Amid plunging demand due to the coronavirus outbreak, Lufthansa is taking some major steps with its A380 fleet. After previously considering grounding its entire A380 fleet, Lufthansa is now preparing to ground the type through May.
Lufthansa to ground the A380 through May
According to aero.de, Lufthansa is taking the A380 out of service through May per an internal circular. This comes as the airline has seen a slump in bookings. Shockingly, however, Lufthansa has only notched a 35% occupancy rate on the A380s recently.
At this time, Lufthansa has denied the rumor to Simple Flying, but with plummeting demand, it is looking more likely by the day. In addition, Lufthansa is also working on a plan for its crew and parking the Airbus A380s on top of other aircraft across the Lufthansa Group that are effectively grounded. Thus, it would make sense for Lufthansa to not publicly announce the details until the entire plan for this grounding has been confirmed.
Lufthansa’s Airbus A380s
Currently, Lufthansa has a total of 14 Airbus A380s. Each one seats a total of 509 passengers across four cabin classes. There are eight first class seats on the A380s. There are located in the forward portion of the upper deck.
Behind first class are 78 business class seats in a 2-2-2 configuration.
In the forward section of the lower deck, there are 52 premium economy seats. And then, the rest of the lower deck and very rear of the upper deck have a combined total of 371 economy class seats.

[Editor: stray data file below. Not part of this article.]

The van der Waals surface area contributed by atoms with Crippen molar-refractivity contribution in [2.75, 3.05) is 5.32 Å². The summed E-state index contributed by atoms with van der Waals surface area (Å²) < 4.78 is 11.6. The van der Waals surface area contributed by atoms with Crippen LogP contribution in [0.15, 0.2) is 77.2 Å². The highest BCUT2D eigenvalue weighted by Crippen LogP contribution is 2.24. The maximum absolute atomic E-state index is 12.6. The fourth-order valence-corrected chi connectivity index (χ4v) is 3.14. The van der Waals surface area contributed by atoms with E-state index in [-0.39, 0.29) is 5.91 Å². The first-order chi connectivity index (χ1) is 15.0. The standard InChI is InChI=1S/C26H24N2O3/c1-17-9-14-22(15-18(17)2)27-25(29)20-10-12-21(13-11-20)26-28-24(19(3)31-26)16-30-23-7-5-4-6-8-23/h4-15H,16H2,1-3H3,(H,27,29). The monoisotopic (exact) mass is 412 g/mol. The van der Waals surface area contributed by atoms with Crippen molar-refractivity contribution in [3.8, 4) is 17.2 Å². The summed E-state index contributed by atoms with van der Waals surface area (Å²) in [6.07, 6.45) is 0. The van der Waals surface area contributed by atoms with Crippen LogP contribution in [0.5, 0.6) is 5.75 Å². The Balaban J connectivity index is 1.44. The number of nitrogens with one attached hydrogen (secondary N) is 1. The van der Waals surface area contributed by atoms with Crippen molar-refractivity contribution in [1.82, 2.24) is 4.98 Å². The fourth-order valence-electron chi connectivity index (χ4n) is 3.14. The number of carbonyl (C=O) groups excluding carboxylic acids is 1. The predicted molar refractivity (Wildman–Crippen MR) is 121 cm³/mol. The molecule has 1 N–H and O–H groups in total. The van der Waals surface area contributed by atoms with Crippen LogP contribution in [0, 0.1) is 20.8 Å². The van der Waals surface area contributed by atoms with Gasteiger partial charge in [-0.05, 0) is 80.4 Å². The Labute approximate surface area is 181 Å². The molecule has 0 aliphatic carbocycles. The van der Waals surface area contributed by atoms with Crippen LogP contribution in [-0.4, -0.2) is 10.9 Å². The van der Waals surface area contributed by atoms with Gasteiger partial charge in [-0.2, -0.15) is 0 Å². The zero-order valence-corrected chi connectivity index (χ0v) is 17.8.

In terms of passenger capacity, the A380 is the largest aircraft in Lufthansa’s fleet. And, with four engines, the aircraft requires a fair bit of fuel to fly. With only 35% occupancy, Lufthansa would not be turning over amazing profits on this flight. However, for passengers, a 35% full A380 would feel incredibly spacious.
Around the world, airlines are cutting flights and capacity as global demand for travel plummets. It is unclear exactly how Lufthansa’s flight schedules will be impacted with the A380s out of service. However, Lufthansa will likely temporarily suspend some low-performing routes or else reduce capacity.
Amid a slump in demand, it makes sense for Lufthansa to ground the A380s through May (or longer) in order to reduce losses. While Lufthansa has not yet confirmed this, it would make sense for the airline to wait to organize final details before definitively announcing plans to ground the A380s. And, if load factors are to be believed, then it is all the more reason for Lufthansa to ground this type.
Should Lufthansa institute an A380 grounding amid the coronavirus outbreak? Let us know in the comments!